By N. J. Lowe
This is the story of how Western literature first developed its distinctive taste for the kind of tight, economical plotting still employed in modern fiction and cinema. The book shows how this taste was formed in Greco-Roman antiquity out of a series of revolutions in storytelling, centered on Homer, early tragedy, Hellenistic comedy, and the Greek love-novels of the early centuries AD. Along the way, it draws on cognitive science and current literary theory to offer a resilient yet accessible new theory of what "plot" is and how it works.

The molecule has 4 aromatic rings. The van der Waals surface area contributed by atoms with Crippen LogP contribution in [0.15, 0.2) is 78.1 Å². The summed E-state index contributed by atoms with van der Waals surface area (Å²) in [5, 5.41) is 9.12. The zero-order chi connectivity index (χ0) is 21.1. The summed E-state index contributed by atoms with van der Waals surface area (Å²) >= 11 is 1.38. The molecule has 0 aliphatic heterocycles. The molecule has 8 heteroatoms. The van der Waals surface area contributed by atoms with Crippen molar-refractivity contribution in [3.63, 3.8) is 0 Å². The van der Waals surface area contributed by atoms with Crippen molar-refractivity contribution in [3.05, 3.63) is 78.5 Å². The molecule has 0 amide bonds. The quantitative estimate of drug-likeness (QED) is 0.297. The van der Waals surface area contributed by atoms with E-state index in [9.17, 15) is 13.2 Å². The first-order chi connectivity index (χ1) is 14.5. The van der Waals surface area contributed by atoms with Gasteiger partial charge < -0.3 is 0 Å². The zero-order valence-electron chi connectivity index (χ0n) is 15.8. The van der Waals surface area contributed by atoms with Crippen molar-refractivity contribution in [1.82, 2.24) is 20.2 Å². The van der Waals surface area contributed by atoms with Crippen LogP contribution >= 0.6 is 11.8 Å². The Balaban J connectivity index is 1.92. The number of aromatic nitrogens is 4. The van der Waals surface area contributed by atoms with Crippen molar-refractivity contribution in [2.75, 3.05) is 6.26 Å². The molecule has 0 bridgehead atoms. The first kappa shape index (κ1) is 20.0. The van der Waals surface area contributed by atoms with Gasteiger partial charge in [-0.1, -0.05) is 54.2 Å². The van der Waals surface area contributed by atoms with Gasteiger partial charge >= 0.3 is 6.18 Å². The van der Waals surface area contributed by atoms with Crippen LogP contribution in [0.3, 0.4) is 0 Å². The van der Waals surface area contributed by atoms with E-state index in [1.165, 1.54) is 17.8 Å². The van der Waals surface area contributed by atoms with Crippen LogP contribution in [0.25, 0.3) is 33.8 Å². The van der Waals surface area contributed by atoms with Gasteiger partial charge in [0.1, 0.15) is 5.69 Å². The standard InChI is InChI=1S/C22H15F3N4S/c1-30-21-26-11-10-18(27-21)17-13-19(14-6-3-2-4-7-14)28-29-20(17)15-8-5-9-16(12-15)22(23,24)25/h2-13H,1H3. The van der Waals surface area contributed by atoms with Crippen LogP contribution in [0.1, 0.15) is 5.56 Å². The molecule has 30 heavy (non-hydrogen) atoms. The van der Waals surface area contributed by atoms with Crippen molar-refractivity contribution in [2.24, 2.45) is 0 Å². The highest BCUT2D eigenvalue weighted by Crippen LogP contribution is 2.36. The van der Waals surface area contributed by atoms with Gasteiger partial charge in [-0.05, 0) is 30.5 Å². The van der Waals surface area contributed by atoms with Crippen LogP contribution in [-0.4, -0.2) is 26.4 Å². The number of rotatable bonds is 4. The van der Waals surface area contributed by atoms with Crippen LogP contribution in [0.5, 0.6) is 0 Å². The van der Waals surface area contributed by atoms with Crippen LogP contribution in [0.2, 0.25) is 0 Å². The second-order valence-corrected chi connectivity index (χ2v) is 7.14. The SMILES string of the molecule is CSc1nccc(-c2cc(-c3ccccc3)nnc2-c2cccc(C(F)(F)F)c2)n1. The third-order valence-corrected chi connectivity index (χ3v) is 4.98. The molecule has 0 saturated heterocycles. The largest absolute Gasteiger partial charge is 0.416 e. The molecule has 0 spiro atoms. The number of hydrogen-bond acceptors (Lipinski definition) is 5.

- Cambridge, England